General Question

flutherother's avatar

Is democracy failing?

Asked by flutherother (29905points) 1 week ago

The West takes pride in being democratic but does the rise of populist anti-democratic figures such as Trump in the USA and Boris Johnson in the UK mean that democracy isn’t working and people are losing faith in politics and in politicians. If so, what form of government should we adopt?

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27 Answers

ragingloli's avatar

Democracy never really worked.
There have always been special interest groups.
There has always been bribery and corruption.
There has always been abuse of power.
For large swaths of history, entire groups of people had been excluded from participating.
Even now, the systems are manipulated to devalue certain people’s votes.

Democracy has always been a cripple.

LostInParadise's avatar

Maybe the rise of false populists is a first step toward greater socialism. When it is seen that the actions of Trump and company does not work, people will be open to a more progressive agenda.

JLeslie's avatar


Democracy is difficult and has pitfalls and risks, but it’s still the least risky I think over time. Without democracy you have what? Oligarchy? Dictatorship? Theocracy? Aristocracy? Those only work if the person or people in charge are truly benevolent, and the people who inherit power are also benevolent. At least with democracy the people have a say, and an ability to change the leadership without overthrowing the government, which is usually not a good situation.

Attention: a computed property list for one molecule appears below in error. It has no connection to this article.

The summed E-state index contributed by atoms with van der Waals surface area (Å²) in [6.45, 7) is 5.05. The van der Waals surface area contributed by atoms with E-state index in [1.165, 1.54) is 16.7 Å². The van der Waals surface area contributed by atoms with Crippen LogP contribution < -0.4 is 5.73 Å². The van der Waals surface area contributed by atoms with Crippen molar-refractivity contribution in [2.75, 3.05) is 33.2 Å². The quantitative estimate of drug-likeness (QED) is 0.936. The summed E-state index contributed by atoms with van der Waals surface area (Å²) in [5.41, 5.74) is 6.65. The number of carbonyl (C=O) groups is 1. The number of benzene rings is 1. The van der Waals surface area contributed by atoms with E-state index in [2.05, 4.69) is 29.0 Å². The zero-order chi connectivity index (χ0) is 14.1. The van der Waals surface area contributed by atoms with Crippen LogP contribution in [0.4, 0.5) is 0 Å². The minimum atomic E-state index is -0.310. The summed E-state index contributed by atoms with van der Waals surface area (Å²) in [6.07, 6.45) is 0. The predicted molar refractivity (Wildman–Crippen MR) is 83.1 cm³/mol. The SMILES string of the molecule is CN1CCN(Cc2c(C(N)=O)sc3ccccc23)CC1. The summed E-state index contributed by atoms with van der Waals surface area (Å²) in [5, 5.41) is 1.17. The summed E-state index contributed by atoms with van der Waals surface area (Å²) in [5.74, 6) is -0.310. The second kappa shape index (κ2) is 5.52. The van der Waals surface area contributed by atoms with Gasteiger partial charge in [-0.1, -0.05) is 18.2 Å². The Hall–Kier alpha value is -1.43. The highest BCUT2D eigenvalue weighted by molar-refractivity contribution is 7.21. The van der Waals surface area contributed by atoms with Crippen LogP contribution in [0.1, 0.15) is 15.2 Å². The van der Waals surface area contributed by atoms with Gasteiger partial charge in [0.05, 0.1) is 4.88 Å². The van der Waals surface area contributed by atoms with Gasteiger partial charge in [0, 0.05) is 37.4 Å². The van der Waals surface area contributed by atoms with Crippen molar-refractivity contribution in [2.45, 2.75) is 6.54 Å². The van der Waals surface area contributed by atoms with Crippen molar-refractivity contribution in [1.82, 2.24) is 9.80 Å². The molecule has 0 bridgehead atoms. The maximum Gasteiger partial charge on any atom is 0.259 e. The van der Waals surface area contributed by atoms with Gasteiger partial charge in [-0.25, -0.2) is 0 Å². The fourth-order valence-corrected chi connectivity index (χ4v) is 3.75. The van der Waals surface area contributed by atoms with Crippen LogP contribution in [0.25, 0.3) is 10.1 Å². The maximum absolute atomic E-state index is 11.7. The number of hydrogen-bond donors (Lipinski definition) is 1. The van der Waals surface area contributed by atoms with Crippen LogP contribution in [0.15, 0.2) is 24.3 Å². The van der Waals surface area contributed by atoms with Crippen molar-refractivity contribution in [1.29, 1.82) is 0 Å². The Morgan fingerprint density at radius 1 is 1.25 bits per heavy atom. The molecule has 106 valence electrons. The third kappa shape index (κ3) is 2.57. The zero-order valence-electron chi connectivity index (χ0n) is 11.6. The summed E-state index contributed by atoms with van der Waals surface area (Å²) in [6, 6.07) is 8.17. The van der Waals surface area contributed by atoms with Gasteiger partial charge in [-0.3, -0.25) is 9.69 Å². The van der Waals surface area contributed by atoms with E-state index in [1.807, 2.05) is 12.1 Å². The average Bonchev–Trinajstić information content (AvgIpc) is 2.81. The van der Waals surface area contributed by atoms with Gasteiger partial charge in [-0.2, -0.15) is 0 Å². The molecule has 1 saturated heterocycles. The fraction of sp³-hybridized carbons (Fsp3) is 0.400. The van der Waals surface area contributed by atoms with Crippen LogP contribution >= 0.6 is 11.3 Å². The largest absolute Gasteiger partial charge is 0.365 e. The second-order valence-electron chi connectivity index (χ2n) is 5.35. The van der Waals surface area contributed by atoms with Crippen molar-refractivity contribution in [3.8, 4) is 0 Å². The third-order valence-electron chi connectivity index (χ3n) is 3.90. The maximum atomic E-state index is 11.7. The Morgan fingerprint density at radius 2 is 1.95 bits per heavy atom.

The risk in democracy is majority rules, and sometimes the majority is wrong. It doesn’t even have to be over 50% in many case, just enough people that it can win a vote.

In my opinion the biggest failures happen when there is a lot of corruption in government, no matter what system is used. Integrity, morality, ethics, these are all important for a well functioning government and society.

kritiper's avatar

Judging by what history has to offer, democracy works but only for about 200 years when then it evolves into something else. Even though it isn’t perfect, because of the imperfections of men, it is the best thing going.

zenvelo's avatar

It isn’t democracy that is failing; it is corporatocracy that is failing. When the governing institutions lose connection with the people in favor of big business, the government is not sustainable.

Demosthenes's avatar

Democracy certainly can fail, as it has in countries like Russia and Turkey, which are young democracies with a history of autocratic rule that they seem to have slid back into. I don’t think democracy in general is failing, though, even it has always been flawed. We can be very spoiled here in America. We have one president we don’t like and we think the system is irrevocably broken. Vote the guy out next year :)

Zaku's avatar

People have long ago lost most “faith” in politicians and politics, and in many cases, rightly so.